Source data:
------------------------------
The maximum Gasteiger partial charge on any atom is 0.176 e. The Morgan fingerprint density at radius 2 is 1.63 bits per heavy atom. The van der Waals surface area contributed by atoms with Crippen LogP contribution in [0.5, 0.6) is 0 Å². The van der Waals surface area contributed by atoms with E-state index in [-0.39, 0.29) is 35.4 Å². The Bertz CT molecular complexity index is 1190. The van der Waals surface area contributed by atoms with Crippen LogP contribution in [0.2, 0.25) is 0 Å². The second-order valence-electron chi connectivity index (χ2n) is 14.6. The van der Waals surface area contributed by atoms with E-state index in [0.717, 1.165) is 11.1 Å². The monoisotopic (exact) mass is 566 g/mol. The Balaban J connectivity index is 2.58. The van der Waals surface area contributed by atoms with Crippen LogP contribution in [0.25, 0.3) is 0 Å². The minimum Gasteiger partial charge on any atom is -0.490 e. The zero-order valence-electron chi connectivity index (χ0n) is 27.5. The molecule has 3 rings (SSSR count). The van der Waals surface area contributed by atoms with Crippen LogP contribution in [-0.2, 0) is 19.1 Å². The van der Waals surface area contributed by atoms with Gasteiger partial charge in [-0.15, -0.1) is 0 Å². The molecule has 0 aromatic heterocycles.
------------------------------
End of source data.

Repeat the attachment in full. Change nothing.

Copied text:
The maximum Gasteiger partial charge on any atom is 0.176 e. The Morgan fingerprint density at radius 2 is 1.63 bits per heavy atom. The van der Waals surface area contributed by atoms with Crippen LogP contribution in [0.5, 0.6) is 0 Å². The van der Waals surface area contributed by atoms with E-state index in [-0.39, 0.29) is 35.4 Å². The Bertz CT molecular complexity index is 1190. The van der Waals surface area contributed by atoms with Crippen LogP contribution in [0.2, 0.25) is 0 Å². The second-order valence-electron chi connectivity index (χ2n) is 14.6. The van der Waals surface area contributed by atoms with E-state index in [0.717, 1.165) is 11.1 Å². The monoisotopic (exact) mass is 566 g/mol. The Balaban J connectivity index is 2.58. The van der Waals surface area contributed by atoms with Crippen LogP contribution in [0.25, 0.3) is 0 Å². The minimum Gasteiger partial charge on any atom is -0.490 e. The zero-order valence-electron chi connectivity index (χ0n) is 27.5. The molecule has 3 rings (SSSR count). The van der Waals surface area contributed by atoms with Crippen LogP contribution in [-0.2, 0) is 19.1 Å². The van der Waals surface area contributed by atoms with Gasteiger partial charge in [-0.15, -0.1) is 0 Å². The molecule has 0 aromatic heterocycles.